Wines 9 and 10 were both Grüner Veltliner, one from Diemersdal and the other from Austria. The wines showed their New World/Old World differences in fruit intensity, ripeness, weight and alcohol level (14% compared with 12%). The SA wine showed richer, white stone fruit aromas and a slight oiliness of texture, whereas the Austrian version was less overt on the nose and dryer, more delicate and mineral in character on the palate.
The last wine of the flight was another Hungarian wine, a sweet (6 puttonyos – at least 150g/l residual sugar) Tokaji Aszü. It comes in traditional 500ml bottle and showed a deep amber colour. It was silky in texture, with a sweetness that kept it fresh for its vintage, with flavours of tart orange and apricot.
By now the remaining cuvée countries were coming thick and fast. The wine industries of Hungary – renowned for its hangover-creating ‘Bull’s Blood’ red student wine – and the adjacent Balkan countries suffered during Communism and are only now emerging onto the world stage. Foreign investment with traditional Bordeaux red and French white cultivars sits beside traditional winemaking using indigenous grapes with names of Misket, Dimyat, Mavrud and Melnik.
We didn’t taste but did sample a wine from the next country as we headed east to Lebanon, another country whose wine industry has faced the struggle of war. Mention Lebanese wine and Chateau Musar in the Bekaa Valley will certainly come to mind. The estate reached international acclaim in the UK 1979 Bristol Wine Fair. The classic Musar wine is blended from Cabernet Sauvignon, Cinsault, Carignan, Grenache and Mourvèdre. I like the idea of a different blend for each vintage – so contrary to the uniformity demanded of brand recognition.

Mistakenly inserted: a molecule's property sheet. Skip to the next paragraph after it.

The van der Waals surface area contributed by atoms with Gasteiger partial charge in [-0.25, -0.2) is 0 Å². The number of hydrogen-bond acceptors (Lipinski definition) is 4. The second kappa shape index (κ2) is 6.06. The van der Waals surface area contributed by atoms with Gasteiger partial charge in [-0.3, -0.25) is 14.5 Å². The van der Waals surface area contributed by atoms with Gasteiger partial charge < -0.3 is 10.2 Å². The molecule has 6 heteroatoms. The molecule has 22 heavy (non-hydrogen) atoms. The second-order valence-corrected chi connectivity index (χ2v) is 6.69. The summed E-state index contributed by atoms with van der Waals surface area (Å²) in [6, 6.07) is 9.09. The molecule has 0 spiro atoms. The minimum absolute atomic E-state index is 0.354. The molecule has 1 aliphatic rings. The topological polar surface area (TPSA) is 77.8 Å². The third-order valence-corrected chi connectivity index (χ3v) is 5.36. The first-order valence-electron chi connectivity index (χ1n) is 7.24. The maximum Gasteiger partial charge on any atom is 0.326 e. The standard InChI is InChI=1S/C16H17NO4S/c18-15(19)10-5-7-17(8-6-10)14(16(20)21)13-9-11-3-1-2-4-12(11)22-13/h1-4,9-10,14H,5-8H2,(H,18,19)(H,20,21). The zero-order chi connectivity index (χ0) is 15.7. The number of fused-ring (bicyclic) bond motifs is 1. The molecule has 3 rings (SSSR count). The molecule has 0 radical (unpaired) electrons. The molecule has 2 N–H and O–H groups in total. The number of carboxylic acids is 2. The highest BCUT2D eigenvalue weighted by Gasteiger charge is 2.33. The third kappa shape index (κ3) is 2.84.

The final wine of the morning was the first red wine of the day, made by Chateau Musar Hochar, the ‘baby brother’ of Chateau Musar. Sadly, ‘brett’ and oxidation had got the better of it and the wine was faulty. We returned to a final burst of theory before lunch. Greece was the next country to ‘visit’ and one of the leading countries to market indigenous cultivars internationally. It’s all too easy to think of SA being at the epicentre of the wine world – after France, Italy and Australia – yet Greece has more land under vine (103,000 hectares) than South Africa, together with over 300 indigenous varieties. Acidic Assyrtiko is the most widely known white grape whilst Agiogitiko is the ‘Cabernet of Greece’. Alas, there were no Greek wines to taste, or from Israel the final country of the ‘European’ cuvée. Israel, like Lebanon, is a predominantly red wine producer with many French cultivars grown in the country.
The Italian Connection